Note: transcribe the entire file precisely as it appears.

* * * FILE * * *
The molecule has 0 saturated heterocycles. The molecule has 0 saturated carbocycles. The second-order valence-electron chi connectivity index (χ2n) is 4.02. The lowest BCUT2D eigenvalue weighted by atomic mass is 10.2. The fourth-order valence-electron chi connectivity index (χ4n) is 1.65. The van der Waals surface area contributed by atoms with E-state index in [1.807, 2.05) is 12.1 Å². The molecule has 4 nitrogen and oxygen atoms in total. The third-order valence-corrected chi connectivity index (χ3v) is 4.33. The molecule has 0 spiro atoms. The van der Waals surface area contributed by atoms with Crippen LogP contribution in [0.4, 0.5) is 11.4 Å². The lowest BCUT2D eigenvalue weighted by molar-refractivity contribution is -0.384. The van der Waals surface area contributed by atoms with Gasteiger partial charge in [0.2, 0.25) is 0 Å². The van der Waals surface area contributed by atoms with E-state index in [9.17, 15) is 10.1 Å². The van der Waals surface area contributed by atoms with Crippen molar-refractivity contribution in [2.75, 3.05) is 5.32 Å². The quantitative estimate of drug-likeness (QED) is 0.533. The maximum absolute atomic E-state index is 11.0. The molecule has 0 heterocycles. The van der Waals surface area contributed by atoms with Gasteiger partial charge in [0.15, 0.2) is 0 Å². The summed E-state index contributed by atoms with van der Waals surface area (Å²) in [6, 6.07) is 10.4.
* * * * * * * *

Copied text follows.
The molecule has 0 saturated heterocycles. The molecule has 0 saturated carbocycles. The second-order valence-electron chi connectivity index (χ2n) is 4.02. The lowest BCUT2D eigenvalue weighted by atomic mass is 10.2. The fourth-order valence-electron chi connectivity index (χ4n) is 1.65. The van der Waals surface area contributed by atoms with E-state index in [1.807, 2.05) is 12.1 Å². The molecule has 4 nitrogen and oxygen atoms in total. The third-order valence-corrected chi connectivity index (χ3v) is 4.33. The molecule has 0 spiro atoms. The van der Waals surface area contributed by atoms with Crippen LogP contribution in [0.4, 0.5) is 11.4 Å². The lowest BCUT2D eigenvalue weighted by molar-refractivity contribution is -0.384. The van der Waals surface area contributed by atoms with Gasteiger partial charge in [0.2, 0.25) is 0 Å². The van der Waals surface area contributed by atoms with E-state index in [9.17, 15) is 10.1 Å². The van der Waals surface area contributed by atoms with Crippen molar-refractivity contribution in [2.75, 3.05) is 5.32 Å². The quantitative estimate of drug-likeness (QED) is 0.533. The maximum absolute atomic E-state index is 11.0. The molecule has 0 heterocycles. The van der Waals surface area contributed by atoms with Gasteiger partial charge in [0.15, 0.2) is 0 Å². The summed E-state index contributed by atoms with van der Waals surface area (Å²) in [6, 6.07) is 10.4.